Aum Swastyastu ... Welcome to the Stranger in Paradise

(Published in the Hello Bali Magazine, June 1999)



Dewa Oka, Wayan Legawa and Ngurah at the "City of Refuge" near Captain Cook Bay, the big island, Hawaii


SLOW DEATH BY SOFT ROLLS:
PART I

To celebrate May Day (Hooray the Workers) and Cinqo de Mayo (Hooray the Phillipinos), I’d like to offer this little piece on Pan Pacific relations:
Twenty years ago homeboy Wayan "Legover" Legawa founded the now legendary Swastika Kebun (Garden) Commando Squads. This month the Stranger follows the further adventures of Wayan, in the new world, as he takes on Hawaii’s best ………

Monday, 12th April 1999: Guam Airport.
Wayan and his commandos are detained by zealous immigration officials who fear that the four doe-eyed boys in blazers are the advance troops for the ‘tontons Mengwi’. "There’s a lot of unrest in East Timor," the officer intones, quite correctly. "There’s a lot of unrest in Bosnia, too," I say, "but it doesn’t affect Switzerland! Bali is the Switzerland of Indonesia and these gentlemen are master gardener artisans not labourers in search of a new home. Please, sir, I survived three U.S. Ambassadors’ wives!!" The kind and humane official releases the team and by nightfall the commandos are walking the tourist strip of Kona town on the big island of Hawaii. The next morning, on the building site, adjacent the Four Seasons Resort, young Dewa, the star commando is ashen - faced: outside "Lulu’s", the night before.a brazen local lass has flashed her boobies at him and he’s gone into shock. They all think this is a traditional American greeting.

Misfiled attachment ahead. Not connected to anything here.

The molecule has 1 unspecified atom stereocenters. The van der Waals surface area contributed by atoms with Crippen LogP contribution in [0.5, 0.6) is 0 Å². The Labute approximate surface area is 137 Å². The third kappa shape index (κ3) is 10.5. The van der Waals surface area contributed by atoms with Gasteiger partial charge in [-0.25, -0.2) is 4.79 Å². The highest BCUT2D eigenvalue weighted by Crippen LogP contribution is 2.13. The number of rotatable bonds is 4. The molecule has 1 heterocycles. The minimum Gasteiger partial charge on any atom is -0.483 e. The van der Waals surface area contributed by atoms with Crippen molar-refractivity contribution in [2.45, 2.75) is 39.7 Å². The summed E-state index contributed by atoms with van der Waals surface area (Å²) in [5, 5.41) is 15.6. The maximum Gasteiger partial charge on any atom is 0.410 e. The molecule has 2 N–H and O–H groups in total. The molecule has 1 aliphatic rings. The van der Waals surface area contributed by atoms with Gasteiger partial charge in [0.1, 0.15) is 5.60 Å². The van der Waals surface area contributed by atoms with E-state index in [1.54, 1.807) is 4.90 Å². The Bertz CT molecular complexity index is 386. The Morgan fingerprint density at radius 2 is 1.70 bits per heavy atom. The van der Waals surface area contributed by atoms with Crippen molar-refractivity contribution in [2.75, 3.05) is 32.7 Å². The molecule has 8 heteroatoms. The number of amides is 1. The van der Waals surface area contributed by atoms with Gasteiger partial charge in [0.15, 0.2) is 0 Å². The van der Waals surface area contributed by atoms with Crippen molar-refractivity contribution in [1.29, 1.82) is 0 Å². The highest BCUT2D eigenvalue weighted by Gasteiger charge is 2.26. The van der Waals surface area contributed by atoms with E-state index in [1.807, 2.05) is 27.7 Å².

· · ·

Now, it needs here to be pointed out that the Four Seasons Ka’upulehu was supposedly ‘inspired’ by Bali’s drop-dead gorgeous Four Seasons Resort in Jimbaran: it surpasses its ‘mentor’, however, in terms of location¾ on the Kona coast, on the whale migratory route, on a near perfect series of anchaline ponds, stocked with coral fish and filtered for recreational swimming …… the site is a modern-day Shangri-la. Admittedly, the cheesy smiles of the Aloha-obsessive are no comparison to the gentle grace of Bali’s best, nor are the mechanical hulas a scratch on the VPLs* of the Jimbaran jocks, but, for my money the Ka’upulehu property is heaven on earth.

Right next to the hotel is the now quite famous "Bali house", designed by popular local architect Warren Sunnland. The commandos are to spend all of April working their magic on the ‘pavilion style’ house.

*visible panty lines

12 May 1999, One Month Later, in Downtown Honolulu, on my way to check on the Bali team’s progress.
Downtown Honolulu is arguably the only beautiful modern city in the world: the streetscapes are ‘Japanese-Tropical-Hawaiian’ design-excellent and the buildings, both colonial era and modern, very statuesque: the urban environment is truly park-like.